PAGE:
It's 10 p.m., Do You Know What Your Astronauts Are Doing?

Oleg Kotov conducting a spacewalk on Aug. 22, 2013.
Oleg Kotov conducting a spacewalk on Aug. 22, 2013. (Image credit: NASA)

How do you feel about helicopter parenting? The result may determine whether you would be a better fit with NASA's astronaut program or its Russian counterpart.

During a panel at the International Astronautical Congress in Washington, D.C. in October, one representative of each agency explained the differences in communication styles on board the International Space Station. And those distinct styles could have implications for the success of missions that travel farther from Earth, they said.

"I understand that the Russian crewmembers take a little bit different of an approach," William Paloski, head of NASA's Human Research Program, said during a panel at the conference. "They only communicate with the ground a few times a day, whereas the U.S. crewmembers are in constant communication with ground."

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Oleg Kotov, a representative of Russia's space agency, Roscosmos, elaborated on the differences. He's experienced the space-communication dynamic firsthand; Kotov has flown to space three times as a cosmonaut, including two six-month stays on the International Space Station.

Kotov said he believes that crewmembers, at least on the Russian side, can be ready for more distant excursions as such missions arise. "Cosmonauts can definitely operate and fulfill most of the tasks which are needed to be done," independently of ground control, he said, although some individual crewmembers are more successful than others. Training increases that success rate, he added. "We're pretty much optimistic with the operational capability of the crewmember to perform the needed tasks."

In low Earth orbit, communication between astronauts and ground control is pretty smooth, hence NASA's willingness to keep up a steady stream of chatter between space and ground. But NASA will need to start changing that approach if it wants to send people to Mars, for example, where it could regularly take half an hour for a crewmember to get ground control's response to a simple question.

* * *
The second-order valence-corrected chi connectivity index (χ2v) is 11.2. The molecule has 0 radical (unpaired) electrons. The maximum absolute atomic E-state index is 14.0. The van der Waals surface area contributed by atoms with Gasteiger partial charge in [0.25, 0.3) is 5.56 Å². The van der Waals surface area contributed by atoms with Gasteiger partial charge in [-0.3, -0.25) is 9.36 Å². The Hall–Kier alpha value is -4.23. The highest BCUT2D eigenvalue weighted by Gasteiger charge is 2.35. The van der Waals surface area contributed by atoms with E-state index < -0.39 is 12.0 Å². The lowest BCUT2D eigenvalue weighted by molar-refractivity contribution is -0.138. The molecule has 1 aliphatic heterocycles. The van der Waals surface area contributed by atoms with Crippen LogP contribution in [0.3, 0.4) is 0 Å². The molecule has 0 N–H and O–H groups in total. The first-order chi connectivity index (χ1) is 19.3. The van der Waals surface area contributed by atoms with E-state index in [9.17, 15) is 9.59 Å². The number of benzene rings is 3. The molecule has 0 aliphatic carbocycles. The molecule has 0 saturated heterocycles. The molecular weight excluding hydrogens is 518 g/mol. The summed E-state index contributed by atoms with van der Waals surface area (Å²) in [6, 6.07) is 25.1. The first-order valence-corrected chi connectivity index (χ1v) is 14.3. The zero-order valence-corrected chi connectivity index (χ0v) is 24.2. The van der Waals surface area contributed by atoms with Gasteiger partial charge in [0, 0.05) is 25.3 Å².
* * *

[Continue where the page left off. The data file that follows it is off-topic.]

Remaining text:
"They're on their own," Paloski said, adding that the distance means not only that astronauts would need to operate independently, but also that NASA would need to get used to giving them the information they need to do so. Right now, decisions tend to be made during those conversations with ground control, reducing the amount of information astronauts need at their own fingertips.

"If we really want to use the station to simulate deep-space missions," he said, "we have to … make data available to the crewmembers aboard to make their own decisions and let them go off and make their own decisions and do their own work, so that they can better simulate the kinds of environments they're going to be in."

And besides, depending on the personality, astronauts may also find less chatter a breath of fresh air, Kotov implied. He compared ground control to parents "trying to overcontrol their kids on the station, giving them permission to do every step, [saying] that's great, taking care of them," he said.

Not all astronauts might thrive under such chatty circumstances, Kotov suggested, and may sometimes want more privacy. It's a situation we've all been in, after all: He compared crewmembers to teenagers here on Earth. But it's probably harder to slam doors in space.

Email Meghan Bartels at or follow her @meghanbartels. Follow us on Twitter @Spacedotcom and on Facebook.

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Meghan Bartels
Senior Writer

Meghan is a senior writer at and has more than five years' experience as a science journalist based in New York City. She joined in July 2018, with previous writing published in outlets including Newsweek and Audubon. Meghan earned an MA in science journalism from New York University and a BA in classics from Georgetown University, and in her free time she enjoys reading and visiting museums. Follow her on Twitter at @meghanbartels.